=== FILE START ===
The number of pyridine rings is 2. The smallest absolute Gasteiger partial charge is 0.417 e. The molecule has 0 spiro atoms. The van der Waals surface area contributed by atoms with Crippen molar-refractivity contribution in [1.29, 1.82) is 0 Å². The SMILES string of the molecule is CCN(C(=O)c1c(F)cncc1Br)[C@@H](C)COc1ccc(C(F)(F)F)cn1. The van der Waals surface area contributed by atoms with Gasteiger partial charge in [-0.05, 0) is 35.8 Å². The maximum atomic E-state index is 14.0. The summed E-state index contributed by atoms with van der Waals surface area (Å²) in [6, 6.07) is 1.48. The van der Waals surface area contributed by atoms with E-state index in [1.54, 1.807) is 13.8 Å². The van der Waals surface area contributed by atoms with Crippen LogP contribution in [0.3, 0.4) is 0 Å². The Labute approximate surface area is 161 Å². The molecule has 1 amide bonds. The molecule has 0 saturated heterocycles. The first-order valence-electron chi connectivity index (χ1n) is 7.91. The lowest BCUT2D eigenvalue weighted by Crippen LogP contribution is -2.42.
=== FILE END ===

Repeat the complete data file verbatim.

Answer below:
The number of pyridine rings is 2. The smallest absolute Gasteiger partial charge is 0.417 e. The molecule has 0 spiro atoms. The van der Waals surface area contributed by atoms with Crippen molar-refractivity contribution in [1.29, 1.82) is 0 Å². The SMILES string of the molecule is CCN(C(=O)c1c(F)cncc1Br)[C@@H](C)COc1ccc(C(F)(F)F)cn1. The van der Waals surface area contributed by atoms with Gasteiger partial charge in [-0.05, 0) is 35.8 Å². The maximum atomic E-state index is 14.0. The summed E-state index contributed by atoms with van der Waals surface area (Å²) in [6, 6.07) is 1.48. The van der Waals surface area contributed by atoms with E-state index in [1.54, 1.807) is 13.8 Å². The van der Waals surface area contributed by atoms with Crippen LogP contribution in [0.3, 0.4) is 0 Å². The Labute approximate surface area is 161 Å². The molecule has 1 amide bonds. The molecule has 0 saturated heterocycles. The first-order valence-electron chi connectivity index (χ1n) is 7.91. The lowest BCUT2D eigenvalue weighted by Crippen LogP contribution is -2.42.